New UW provost sees a glass half-full
"Budget cuts do bring out the creativity in people, and we are doing amazing, creative work here that will position us well for the future," Ana Mari Cauce told The Seattle Times.
Cauce left her job as dean of the UW College of Arts and Sciences to take over as provost on Monday. As second in command at the university, she'll run the school from day to day, making academic and budget decisions.
The Cuban-born academic says the economic downturn is good for UW in some ways. For example, every job posting draws hundreds of applicants. And since Seattle housing is more affordable now, many good academics are now considering the university.
The university says its state funding has been cut in half during the economic downturn, but much of those cuts have been made up for with more tuition dollars from students. The governor is talking about another cut of up to 17 percent to help cover a state budget gap.
Cauce sees the school as if it's a patient going through a crisis.
"When you're in periods of flux and turmoil and crisis, there's real possibility for change," said Cauce, who was trained as a clinical psychologist.
She said a joke among academics describes a provost as someone who follows the college president and says, "What he really means is, 'No.' "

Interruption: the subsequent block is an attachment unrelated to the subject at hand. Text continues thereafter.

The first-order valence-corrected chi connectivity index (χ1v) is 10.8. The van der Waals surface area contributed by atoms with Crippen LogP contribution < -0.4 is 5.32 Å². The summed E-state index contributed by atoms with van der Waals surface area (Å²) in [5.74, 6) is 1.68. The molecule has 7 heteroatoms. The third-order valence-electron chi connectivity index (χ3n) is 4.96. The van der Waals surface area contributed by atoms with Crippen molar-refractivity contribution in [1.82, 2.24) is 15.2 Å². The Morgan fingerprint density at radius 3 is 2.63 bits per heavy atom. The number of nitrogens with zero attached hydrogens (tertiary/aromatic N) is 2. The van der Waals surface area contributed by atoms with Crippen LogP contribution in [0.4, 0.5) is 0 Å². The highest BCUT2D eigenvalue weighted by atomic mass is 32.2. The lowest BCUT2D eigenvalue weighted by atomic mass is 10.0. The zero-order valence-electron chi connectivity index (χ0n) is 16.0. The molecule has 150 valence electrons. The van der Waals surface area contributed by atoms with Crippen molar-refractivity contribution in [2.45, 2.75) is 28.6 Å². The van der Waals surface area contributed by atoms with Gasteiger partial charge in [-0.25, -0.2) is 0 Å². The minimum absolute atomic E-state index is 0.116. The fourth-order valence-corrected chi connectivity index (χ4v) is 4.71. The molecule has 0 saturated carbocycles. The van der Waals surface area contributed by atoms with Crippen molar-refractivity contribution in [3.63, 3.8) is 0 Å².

She says she will have to say "no" a lot, but that's not the whole picture. Someday people will see how well-positioned the state was to embrace the economic recovery when it comes, she said.
Cauce, 55, is expected to be approved by the university Board of Regents this month, but it's just a formality. She started the new job Monday, with a $405,000-a-year salary.
"She is very clearheaded and open and sincere," said Susan Astley, president of the UW Faculty Senate, adding that the faculty was pleased by her nomination. "It just seemed unanimous the faculty were quite thrilled."
UW President Michael Young has called Cauce "very smart and extremely knowledgeable" about the university and much of its workings.
As dean of the College of Arts and Sciences, she ran the UW's largest and oldest college, with 25,000 students.
Young said Cauce has done good job of managing budgets and deploying money in a way that realizes a larger vision.
Like most university presidents, Young spends much of his time fundraising, promoting the university and lobbying the Legislature. Because he's only been UW president since July, Young expects Cauce's institutional knowledge to be especially valuable.
Cauce was born in Cuba and grew up in Miami. Her family fled Cuba during the revolution, when Cauce was 3. Both her parents took jobs in shoe factories, hoping Castro would eventually be deposed and they could return to Cuba.
Cauce said she grew up in a family that was "pretty close to dirt poor," which has made her cautious about spending money. She also noted her father was a Cuban minister of education.
For recreation, Cauce likes to take long, meditative walks, and she considers herself an amateur birder.
On vacation last year, she helped count penguins in Australia, It was hard work that included pulling baby penguins out of their burrows so they could be weighed and tagged.
Cauce pulled up her sleeve to show a scar on her bicep. That, she said proudly, is a penguin bite.
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